Healthy and Unhealthy - The Kinds of Fat
Saturation means that all the places for hydrogen bonds along the carbon chains that make the fatty acid chains in the fat are full. That makes the fat more stable. Saturated fats are hard at room temperature and doesn't breakdown as easily in cooking, which is one of its benefits.
Sources of saturated fat: red meat, dairy products such as whole milk, cheese and butter; oils such as coconut oil, palm kernel oil and palm oil.
The conventional battle cry of dietary fitness has been to stay away from saturated fat. They raise LDL cholesterol levels and have been associated with heart disease, cancer and other diseases of inflammation. Everything, however, has its place and small amounts of saturated fat do have benefits to offer.
Saturated fats can provide vitamins and minerals. Studies show they help transport calcium to the bones, and they have a role in supporting the immune system. The brain also uses saturated fat, including cholesterol.
The saturated fats also help the body use and move unsaturated fat. The way different fats help breakdown and move other fats has implications for weight loss that are not fully understood but clearly put the need for balancing ones attitude toward fat in the forefront. Coconut oil, for example is a saturated fat that is gaining a reputation as a possibly healthful fat that may help stimulate the metabolism.
We don't need a lot of saturated fat. The U.S.D.A 2010 Dietary Guidelines suggest that for a healthful diet, saturated fat should be about 7% of the total calories you eat. That's not much.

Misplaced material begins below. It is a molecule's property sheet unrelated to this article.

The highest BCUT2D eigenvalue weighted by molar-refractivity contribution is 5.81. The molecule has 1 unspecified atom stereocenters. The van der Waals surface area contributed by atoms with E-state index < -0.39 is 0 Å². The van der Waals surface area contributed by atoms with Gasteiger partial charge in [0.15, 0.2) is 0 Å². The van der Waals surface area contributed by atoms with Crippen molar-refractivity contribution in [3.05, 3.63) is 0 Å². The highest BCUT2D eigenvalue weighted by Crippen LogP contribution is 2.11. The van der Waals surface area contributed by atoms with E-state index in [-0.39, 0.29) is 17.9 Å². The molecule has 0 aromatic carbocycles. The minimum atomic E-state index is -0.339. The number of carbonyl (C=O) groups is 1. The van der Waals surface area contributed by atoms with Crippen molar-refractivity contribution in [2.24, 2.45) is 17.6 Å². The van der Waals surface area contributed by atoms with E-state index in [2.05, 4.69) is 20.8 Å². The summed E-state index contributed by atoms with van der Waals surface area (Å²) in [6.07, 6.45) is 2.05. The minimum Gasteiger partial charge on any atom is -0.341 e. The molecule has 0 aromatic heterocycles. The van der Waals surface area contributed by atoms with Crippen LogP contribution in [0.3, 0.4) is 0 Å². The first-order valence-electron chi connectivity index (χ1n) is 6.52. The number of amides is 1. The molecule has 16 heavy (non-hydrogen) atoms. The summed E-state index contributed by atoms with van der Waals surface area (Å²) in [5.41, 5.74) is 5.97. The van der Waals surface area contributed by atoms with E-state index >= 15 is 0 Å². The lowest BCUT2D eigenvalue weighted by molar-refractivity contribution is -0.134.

Unsaturated fat is divided into two categories polyunsaturated and monounsaturated. Monounsaturated fats have one carbon bond that does not have a hydrogen molecule attached. Polyunsaturated fats have more than one bond for a hydrogen atom that is unfilled. Unsaturated fats are usually liquid, even when cool, so we call them oils, and they are less stable than saturated fats.
Both mono and polyunsaturated fats are generally considered healthy fats, with monounsaturated fat being the most healthy. Monounsaturated fat is associated with lowering bad cholesterol (LDL) and raising good (HDL).
Sources of monounsaturated fats: olive oil, high-oleic sunflower oil and safflower oil, canola oil avocado, almond, peanut corn, sesame soy and cod liver oil
Sources of polyunsaturated fats: cold water fish like salmon, walnuts, seeds, dark leafy greens, and flax oil.
Technically, trans fats are unsaturated fats, but they have been chemically altered by industry to have an extra hydrogen atom attached to them. Thus they are "partially hydrogenated". Unsaturated fats tend to be unstable, partial hydrogenation makes them more stable and that means they have a longer shelf life. That is good for the packaged food maker or a grocery store, but it's bad for you. Trans fats raise bad cholesterol, which clogs arteries and lower good cholesterol, which helps our bodies make sex and steroid hormones and contributes to cell flexibility. The F.D.A requires that trans fats be labeled in foods. Read the labels. If says trans fats, stay away. Remember, a partially hydrogenated fat is a trans fat.